In full disclosure, this little girl from London wrote a letter to President Ford in 1975 and he sent me a handwritten note in return.  So, I guess I have to wee bit harsh my sarcasm mellow.

And, they never get it…

But Gerald Ford had a fatal political flaw, one that is aptly described in another fashion by James W. Ceaser in a recent Wall Street Journal review of Pulitzer Prize-winning historian Gordon Wood’s new book entitled The Ideas of America: Reflections on the Birth of the United States. The Visionary Generation was the title of Ceaser’s review of Wood’s book on the ideas behind the Revolution and the men we know as the Founding Fathers. The description could easily be applied to the now iconic battle between President Ford and Ronald Reagan for the 1976 Republican presidential nomination. Ford won that battle...on his way to losing a much larger war.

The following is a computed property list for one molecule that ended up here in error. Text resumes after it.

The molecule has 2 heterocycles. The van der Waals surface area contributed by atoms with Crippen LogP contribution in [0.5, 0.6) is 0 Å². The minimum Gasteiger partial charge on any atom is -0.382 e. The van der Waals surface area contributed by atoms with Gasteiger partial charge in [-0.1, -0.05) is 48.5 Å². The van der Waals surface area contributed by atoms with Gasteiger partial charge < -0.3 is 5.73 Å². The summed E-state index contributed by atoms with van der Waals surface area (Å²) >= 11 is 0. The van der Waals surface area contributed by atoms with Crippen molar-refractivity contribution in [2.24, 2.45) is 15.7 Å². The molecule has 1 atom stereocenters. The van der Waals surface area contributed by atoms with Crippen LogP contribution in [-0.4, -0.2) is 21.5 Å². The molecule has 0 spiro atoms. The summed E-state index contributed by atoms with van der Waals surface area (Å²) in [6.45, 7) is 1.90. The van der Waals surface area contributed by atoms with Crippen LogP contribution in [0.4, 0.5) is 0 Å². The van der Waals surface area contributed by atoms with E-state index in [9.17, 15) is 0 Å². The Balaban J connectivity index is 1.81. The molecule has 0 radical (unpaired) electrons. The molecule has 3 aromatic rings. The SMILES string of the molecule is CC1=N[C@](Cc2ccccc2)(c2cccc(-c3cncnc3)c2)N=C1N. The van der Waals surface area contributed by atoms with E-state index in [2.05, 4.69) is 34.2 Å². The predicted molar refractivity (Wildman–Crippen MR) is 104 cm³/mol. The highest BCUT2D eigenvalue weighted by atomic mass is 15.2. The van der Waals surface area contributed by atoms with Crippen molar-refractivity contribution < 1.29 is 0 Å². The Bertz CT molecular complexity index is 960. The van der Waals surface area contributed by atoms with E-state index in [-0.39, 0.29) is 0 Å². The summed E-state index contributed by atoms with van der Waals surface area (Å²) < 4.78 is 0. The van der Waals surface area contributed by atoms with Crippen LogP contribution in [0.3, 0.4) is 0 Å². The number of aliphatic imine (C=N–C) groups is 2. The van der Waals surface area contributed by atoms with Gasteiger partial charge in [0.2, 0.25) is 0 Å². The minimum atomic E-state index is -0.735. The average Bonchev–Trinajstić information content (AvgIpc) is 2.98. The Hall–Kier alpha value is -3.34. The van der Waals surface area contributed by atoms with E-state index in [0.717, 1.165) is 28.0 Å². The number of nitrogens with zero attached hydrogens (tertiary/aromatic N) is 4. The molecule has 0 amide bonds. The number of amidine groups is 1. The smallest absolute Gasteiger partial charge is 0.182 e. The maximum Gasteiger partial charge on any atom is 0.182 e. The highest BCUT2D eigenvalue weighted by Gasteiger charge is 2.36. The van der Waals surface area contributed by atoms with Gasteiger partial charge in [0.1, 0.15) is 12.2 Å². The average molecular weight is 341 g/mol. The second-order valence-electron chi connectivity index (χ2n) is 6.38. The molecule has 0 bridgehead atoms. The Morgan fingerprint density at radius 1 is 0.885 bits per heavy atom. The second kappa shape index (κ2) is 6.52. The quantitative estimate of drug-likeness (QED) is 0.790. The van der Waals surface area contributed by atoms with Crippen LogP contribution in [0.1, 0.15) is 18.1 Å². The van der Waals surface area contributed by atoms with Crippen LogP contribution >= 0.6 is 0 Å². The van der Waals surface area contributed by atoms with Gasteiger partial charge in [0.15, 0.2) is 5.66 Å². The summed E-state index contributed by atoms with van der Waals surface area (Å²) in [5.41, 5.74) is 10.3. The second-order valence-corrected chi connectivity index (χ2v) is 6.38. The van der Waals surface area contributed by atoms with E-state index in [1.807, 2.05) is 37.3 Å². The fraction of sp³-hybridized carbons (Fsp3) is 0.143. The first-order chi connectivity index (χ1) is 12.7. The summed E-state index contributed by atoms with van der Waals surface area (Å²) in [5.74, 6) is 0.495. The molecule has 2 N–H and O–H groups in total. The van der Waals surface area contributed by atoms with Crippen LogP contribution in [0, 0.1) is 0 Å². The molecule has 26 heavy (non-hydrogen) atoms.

That war?

Says Ceaser of Wood:

The historian has the advantage of hindsight. He can see the development of an idea or principle in a way that the participants along the way never can…. For this reason, Mr. Wood has conceived the proper period for studying the Revolution as running from the 1760s through the Jacksonian era, since this time span allows one to see the full shape of the event.
Which is to say, the battle over the acceptance of the democratic principle (as Ceaser terms it) was fought and won not simply in the seven-year time span of the American Revolution but over a much longer period of almost eighty years, from 1760 until Andrew Jackson’s final term in the White House came to an end in March of 1837.